I have several more ideas for future articles that will continue along the lines of developing Windows forms. These topics will involve working within the ArcMap application framework and ArcObjects. If you have an idea for something you would like to hear more about feel free to leave a comment or send me an email. My goal is to write an article every week and I’d like for them to be about the things you folks are interested in!

Is it our job to spatially enable the people around us?

This weekend I attended one of my favorite events: the Birmingham Artwalk. First of all I’m sure many of you have trouble believing that Birmingham, Alabama has a local artist community and that it’s large enough to spend an entire weekend going from gallery to loft admiring the new works. Come on down next year and I’ll even buy you a slab of Dreamland ribs to make sure you feel welcome.

I was particularly interested in seeing my friend Jess Walker’s Mountain Maker Cohort’s, which is an effort to capture the spirit of the world’s most beloved mountains. I almost never found her. Instead of a map they had a hand-drawn “schematic” (I use the word generously) that I could barely interpret, and I’ve worked with some ugly maps in my day.

My first urge was to find the event organizer and plead, “Please let me help you next time!” But then I thought of all the community events I attend that need the same kind of help and by the time I finally fought my way out of my own head I was facing an insurmountable task that no single GIS Geek could ever accomplish.

I know most of you have had the same experience. What should we do? A little bit of our collective skills could be an immense contribution to our communities.  So is it just a matter of individual conscience where each of us makes some contribution when moved?  Or should the local chapters of our professional organizations add this to our geographic literacy mission? Or is there a way to crowd source, making organizations aware of what can be done and give them a vehicle to reach out to the local Geek community?

These aren’t rhetorical questions and I’d love to hear your personal or local experiences. I would like to make a difference, but this problem is beyond my problem solving skills. Please feel free to use this forum to share your personal or local experiences. And I really don’t want to feel guilty at the next community event.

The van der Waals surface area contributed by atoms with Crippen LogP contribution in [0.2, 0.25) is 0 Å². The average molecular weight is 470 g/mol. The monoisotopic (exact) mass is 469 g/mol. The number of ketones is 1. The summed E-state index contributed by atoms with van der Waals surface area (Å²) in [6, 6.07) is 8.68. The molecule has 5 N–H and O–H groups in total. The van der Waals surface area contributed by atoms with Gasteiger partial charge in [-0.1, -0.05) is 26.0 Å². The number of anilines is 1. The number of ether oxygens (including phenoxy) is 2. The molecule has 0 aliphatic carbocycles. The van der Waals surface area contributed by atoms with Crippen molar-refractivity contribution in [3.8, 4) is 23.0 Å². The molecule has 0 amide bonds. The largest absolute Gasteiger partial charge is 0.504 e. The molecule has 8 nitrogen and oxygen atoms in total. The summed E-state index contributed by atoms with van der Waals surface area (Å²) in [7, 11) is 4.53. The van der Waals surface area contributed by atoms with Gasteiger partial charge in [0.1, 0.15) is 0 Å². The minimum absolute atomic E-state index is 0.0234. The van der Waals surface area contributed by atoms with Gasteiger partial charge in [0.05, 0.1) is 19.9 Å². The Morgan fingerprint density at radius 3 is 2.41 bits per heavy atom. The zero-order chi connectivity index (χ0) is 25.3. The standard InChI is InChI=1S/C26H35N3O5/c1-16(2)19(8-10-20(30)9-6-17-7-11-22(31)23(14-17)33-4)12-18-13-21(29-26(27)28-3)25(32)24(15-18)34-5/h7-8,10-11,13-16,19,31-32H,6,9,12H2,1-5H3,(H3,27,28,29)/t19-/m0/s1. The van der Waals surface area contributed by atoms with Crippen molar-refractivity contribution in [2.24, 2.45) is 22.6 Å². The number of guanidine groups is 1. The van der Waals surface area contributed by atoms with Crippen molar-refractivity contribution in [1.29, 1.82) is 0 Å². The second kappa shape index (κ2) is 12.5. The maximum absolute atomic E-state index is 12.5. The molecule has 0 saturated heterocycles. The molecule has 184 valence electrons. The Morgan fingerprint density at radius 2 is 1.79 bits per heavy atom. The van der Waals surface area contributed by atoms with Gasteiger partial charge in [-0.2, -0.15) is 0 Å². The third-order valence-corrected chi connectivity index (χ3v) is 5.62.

Experimenting with Map Services in 9.3.1

It’s 0600, I’m in Germany and I am pondering on what I could possibly write about that fellow GIS comrades would find enlightening.  Well, why not start with why I’m in Germany. I am here to deploy a web-based mapping solution built on ESRI’s server technology (version 9.3.1). Specifically, it uses the .NET ADF (I know what you’re thinking, NOT THE ADF), but I have to admit I have been impressed. The biggest ticket item that has caught my attention is the Mach 5 renderer and how it works with the new map service definitions (MSD) map services. While I am still working on quantifying them (see Dan Levine’s recent blog), I have to say that the gains have been noticeable.

Unfortunately, we have encountered some limitations that will, by the looks of things, possibly force us to go with a different ESRI development framework. The ADF is actually a really solid solution, but there are a few little things that are causing issues. Things like the use of sessions and the inability to handle switching the viewer’s core map projection – note, this is not to be confused with on the fly projection (want to throw that out there before I start getting pinged by all the super geeks).

In any event, back to the solution we’re deploying. Most of you reading this have probably, during some implementation, encountered server performance issues (whether they are map services falling asleep or reaching the max number of map service instances allowable on your machine and the services dying).  Well, in this solution we introduced a new approach to serving up map services to the browser; we’re controlling them via an intermediate data model. Let me caveat this by saying that initially this was a solution specifically for the JavaScript API, but since we’re in the ‘pushing the boundaries’ industry, we said “ah what the heck, let’s push the ADF.”